Researchers are investigating the physics of fluids in microgravity, enabling them to better model the behaviour of fluids in the future. Due to the ability to almost completely combine fluids in microgravity, physicists are interested in investigating the combinations of fluids that will not normally mix well on Earth. In addition, by examining reactions that are slowed down by low gravity and temperatures, scientists also hope to gain new insight regarding superconductivity.

Materials processing takes up a large fraction of the research time aboard the station, aiming to improve techniques used on the ground in order to reap economic benefits. Experiments are intended to provide a better understanding of the relationship between processing, structure, and properties so the conditions required on Earth to achieve desired materials properties can be reliably predicted.


A comparison between fire on Earth (left) and fire in a microgravity environment, such as that found on the ISS (right).
A comparison between fire on Earth (left) and fire in a microgravity environment, such as that found on the ISS (right).

Other areas of interest include the effect of the low gravity environment on combustion, studying the efficiency of burning and control of emissions & pollutants. These findings may improve our understanding of energy production, and in turn have an economic and environmental impact. There are also plans to use the ISS to examine aerosols, ozone, water vapour, and oxides in Earth's atmosphere, as well as cosmic rays, cosmic dust, antimatter, and dark matter in the universe.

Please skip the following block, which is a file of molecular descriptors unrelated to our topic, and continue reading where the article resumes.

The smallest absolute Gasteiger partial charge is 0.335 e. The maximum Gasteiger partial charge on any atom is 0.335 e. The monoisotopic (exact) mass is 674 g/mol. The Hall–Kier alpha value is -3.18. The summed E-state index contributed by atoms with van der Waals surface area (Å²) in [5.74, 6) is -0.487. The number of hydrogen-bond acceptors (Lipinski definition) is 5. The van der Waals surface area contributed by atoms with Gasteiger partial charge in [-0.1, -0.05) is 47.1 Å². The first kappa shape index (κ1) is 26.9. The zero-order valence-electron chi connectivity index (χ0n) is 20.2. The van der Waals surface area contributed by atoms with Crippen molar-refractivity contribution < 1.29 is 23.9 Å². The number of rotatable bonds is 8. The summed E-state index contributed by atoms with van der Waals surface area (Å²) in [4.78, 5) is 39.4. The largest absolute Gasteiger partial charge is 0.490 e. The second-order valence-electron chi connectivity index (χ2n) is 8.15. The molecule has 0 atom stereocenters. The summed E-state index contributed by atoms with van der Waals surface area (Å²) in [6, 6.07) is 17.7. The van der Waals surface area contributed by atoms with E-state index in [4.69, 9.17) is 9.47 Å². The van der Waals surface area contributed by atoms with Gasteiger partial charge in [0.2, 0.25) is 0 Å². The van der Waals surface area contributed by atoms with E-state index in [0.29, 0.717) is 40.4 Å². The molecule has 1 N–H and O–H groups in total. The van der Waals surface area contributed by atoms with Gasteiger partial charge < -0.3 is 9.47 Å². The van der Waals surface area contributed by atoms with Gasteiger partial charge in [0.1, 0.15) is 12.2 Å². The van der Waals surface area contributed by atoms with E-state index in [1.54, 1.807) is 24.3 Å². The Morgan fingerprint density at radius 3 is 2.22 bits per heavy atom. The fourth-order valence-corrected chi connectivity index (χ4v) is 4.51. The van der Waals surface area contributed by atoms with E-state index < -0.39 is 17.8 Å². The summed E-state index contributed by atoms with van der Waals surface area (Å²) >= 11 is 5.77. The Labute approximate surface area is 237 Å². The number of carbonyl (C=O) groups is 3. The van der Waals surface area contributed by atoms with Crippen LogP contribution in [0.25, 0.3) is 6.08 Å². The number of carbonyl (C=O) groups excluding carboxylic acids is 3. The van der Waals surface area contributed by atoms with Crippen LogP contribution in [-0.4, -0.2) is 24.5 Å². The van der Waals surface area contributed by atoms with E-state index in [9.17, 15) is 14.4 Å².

One component assisting in these various studies is the ExPRESS Logistics Carrier (ELC). Developed by NASA, there are currently 4 of these units set to be launched to the ISS. As currently envisioned, the ELCs will be delivered on two separate Space Shuttle missions. They will allow experiments to be deployed and conducted in the vacuum of space, and will provide the necessary electricity and computing to process experimental data locally. Delivery is currently scheduled for STS-129 in November 2009 and STS-133 in May 2010.

The Alpha Magnetic Spectrometer (AMS), a particle physics experiment, is also scheduled to be added to the station. This device will be launched on STS-134 in 2010, and will be mounted externally on the Integrated Truss Structure. The AMS will search for various types of unusual matter by measuring cosmic rays. The experiments conducted will help researchers study the formation of the universe, and search for evidence of dark matter and antimatter.